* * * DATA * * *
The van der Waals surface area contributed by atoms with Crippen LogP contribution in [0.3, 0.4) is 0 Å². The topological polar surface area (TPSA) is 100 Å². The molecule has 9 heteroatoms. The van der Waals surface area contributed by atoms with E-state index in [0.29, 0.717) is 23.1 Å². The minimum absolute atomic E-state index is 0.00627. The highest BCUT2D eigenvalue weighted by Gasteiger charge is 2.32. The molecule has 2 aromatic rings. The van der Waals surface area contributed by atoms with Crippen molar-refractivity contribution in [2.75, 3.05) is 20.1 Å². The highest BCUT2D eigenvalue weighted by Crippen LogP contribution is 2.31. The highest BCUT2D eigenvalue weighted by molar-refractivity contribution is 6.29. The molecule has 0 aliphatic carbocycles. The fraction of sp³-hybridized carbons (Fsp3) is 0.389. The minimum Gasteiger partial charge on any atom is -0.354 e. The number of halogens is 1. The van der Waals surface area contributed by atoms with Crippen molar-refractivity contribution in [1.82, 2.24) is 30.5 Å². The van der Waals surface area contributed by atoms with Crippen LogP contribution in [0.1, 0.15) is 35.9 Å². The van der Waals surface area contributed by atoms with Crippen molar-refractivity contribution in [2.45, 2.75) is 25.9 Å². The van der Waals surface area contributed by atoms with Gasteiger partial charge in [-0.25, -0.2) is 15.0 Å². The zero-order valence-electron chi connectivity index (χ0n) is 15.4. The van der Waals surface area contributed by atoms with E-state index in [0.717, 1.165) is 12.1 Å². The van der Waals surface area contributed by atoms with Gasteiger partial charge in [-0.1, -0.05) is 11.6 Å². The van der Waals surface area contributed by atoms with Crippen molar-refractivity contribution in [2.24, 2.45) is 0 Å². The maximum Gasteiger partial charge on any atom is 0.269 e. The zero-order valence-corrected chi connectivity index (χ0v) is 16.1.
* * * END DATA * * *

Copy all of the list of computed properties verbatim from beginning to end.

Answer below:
The van der Waals surface area contributed by atoms with Crippen LogP contribution in [0.3, 0.4) is 0 Å². The topological polar surface area (TPSA) is 100 Å². The molecule has 9 heteroatoms. The van der Waals surface area contributed by atoms with E-state index in [0.29, 0.717) is 23.1 Å². The minimum absolute atomic E-state index is 0.00627. The highest BCUT2D eigenvalue weighted by Gasteiger charge is 2.32. The molecule has 2 aromatic rings. The van der Waals surface area contributed by atoms with Crippen molar-refractivity contribution in [2.75, 3.05) is 20.1 Å². The highest BCUT2D eigenvalue weighted by Crippen LogP contribution is 2.31. The highest BCUT2D eigenvalue weighted by molar-refractivity contribution is 6.29. The molecule has 0 aliphatic carbocycles. The fraction of sp³-hybridized carbons (Fsp3) is 0.389. The minimum Gasteiger partial charge on any atom is -0.354 e. The number of halogens is 1. The van der Waals surface area contributed by atoms with Crippen molar-refractivity contribution in [1.82, 2.24) is 30.5 Å². The van der Waals surface area contributed by atoms with Crippen LogP contribution in [0.1, 0.15) is 35.9 Å². The van der Waals surface area contributed by atoms with Crippen molar-refractivity contribution in [2.45, 2.75) is 25.9 Å². The van der Waals surface area contributed by atoms with Gasteiger partial charge in [-0.25, -0.2) is 15.0 Å². The zero-order valence-electron chi connectivity index (χ0n) is 15.4. The van der Waals surface area contributed by atoms with E-state index in [0.717, 1.165) is 12.1 Å². The van der Waals surface area contributed by atoms with Gasteiger partial charge in [-0.1, -0.05) is 11.6 Å². The van der Waals surface area contributed by atoms with Crippen molar-refractivity contribution in [2.24, 2.45) is 0 Å². The maximum Gasteiger partial charge on any atom is 0.269 e. The zero-order valence-corrected chi connectivity index (χ0v) is 16.1.